Friday, June 14, 2013

Auditory Processing: Hearing is Learning or is It?

Do you ever wonder if your children are listening to you? Or, given a limited use of language, can children understand what is said to them? Are children actually able to absorb what they hear and turn it into meaningful learning?  As one of the broad abilities noted in the Cattell-Horn-Carroll (CHC) theory, auditory processing is defined as the ability to discriminate, recognize and comprehend aural information (Lynch & Warner, 2013).

While enjoying her snack, a 3-year-old sings, “If you’re happy and you know it, clap your hands.” She proceeds to clap her hands, then sings, “If you're happy and you know it stomp your feet.” A friend joins in and adds a rhyme, “Stomp your feet, stomp your feet and eat.”

Children's language development hinges on their ability to hear, discriminate and interpret the sounds of their language.  Parents and teachers can promote infant development of auditory processing by singing songs, chanting nursery rhymes and playing games like pat-a-cake and peekaboo.  When adults recognize and repeat sounds, they reinforce a child’s ability to differentiate between language sounds and form memories for sound patterns.  Auditory processing is an important ability for beginning reading and development of phonics skills (Heath & Hogben, 2004).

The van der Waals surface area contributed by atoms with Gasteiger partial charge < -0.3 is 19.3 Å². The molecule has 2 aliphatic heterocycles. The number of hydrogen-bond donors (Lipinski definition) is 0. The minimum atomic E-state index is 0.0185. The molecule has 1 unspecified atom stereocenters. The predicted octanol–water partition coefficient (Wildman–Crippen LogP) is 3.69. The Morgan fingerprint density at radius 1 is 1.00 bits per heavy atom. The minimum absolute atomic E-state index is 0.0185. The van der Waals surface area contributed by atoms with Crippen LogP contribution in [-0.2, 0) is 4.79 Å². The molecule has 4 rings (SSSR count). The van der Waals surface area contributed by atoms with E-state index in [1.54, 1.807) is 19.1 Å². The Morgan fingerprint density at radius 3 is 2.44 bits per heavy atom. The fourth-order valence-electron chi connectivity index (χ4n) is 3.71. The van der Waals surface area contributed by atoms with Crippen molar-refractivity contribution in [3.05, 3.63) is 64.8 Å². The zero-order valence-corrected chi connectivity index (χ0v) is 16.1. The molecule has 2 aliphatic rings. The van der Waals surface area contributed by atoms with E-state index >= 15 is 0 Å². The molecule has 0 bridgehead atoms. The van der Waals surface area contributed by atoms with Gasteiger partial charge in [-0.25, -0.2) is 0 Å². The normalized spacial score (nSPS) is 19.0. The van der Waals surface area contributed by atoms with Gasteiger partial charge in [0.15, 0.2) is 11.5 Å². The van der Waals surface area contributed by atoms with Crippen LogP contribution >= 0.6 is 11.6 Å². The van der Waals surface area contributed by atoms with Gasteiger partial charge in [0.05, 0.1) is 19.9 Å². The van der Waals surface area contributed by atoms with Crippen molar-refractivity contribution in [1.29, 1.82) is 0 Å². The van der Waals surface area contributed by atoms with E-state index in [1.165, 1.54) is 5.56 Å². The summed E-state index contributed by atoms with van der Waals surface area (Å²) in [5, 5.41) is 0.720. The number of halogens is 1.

Activities that can enhance auditory processing are:
-Playing listening games
-Teaching nursery rhymes and songs
-Playing musical games
-Making up rhyming songs using a child’s name or other words

Information contained in this blog adapted from:  Lynch, Sharon A. and Warner, L. 2013. “How Adults Foster Young Children’s Intellectual Development.”  Young Children, Vol. 68, No. 2, 86-91. Washington, DC: NAEYC.

Heath, S. & Hogben, J., 2004.  “Cost-Effective Prediction of Reading Difficulties.”  Journal of Speech, Language and Hearing Research 47 (4): 751-65.

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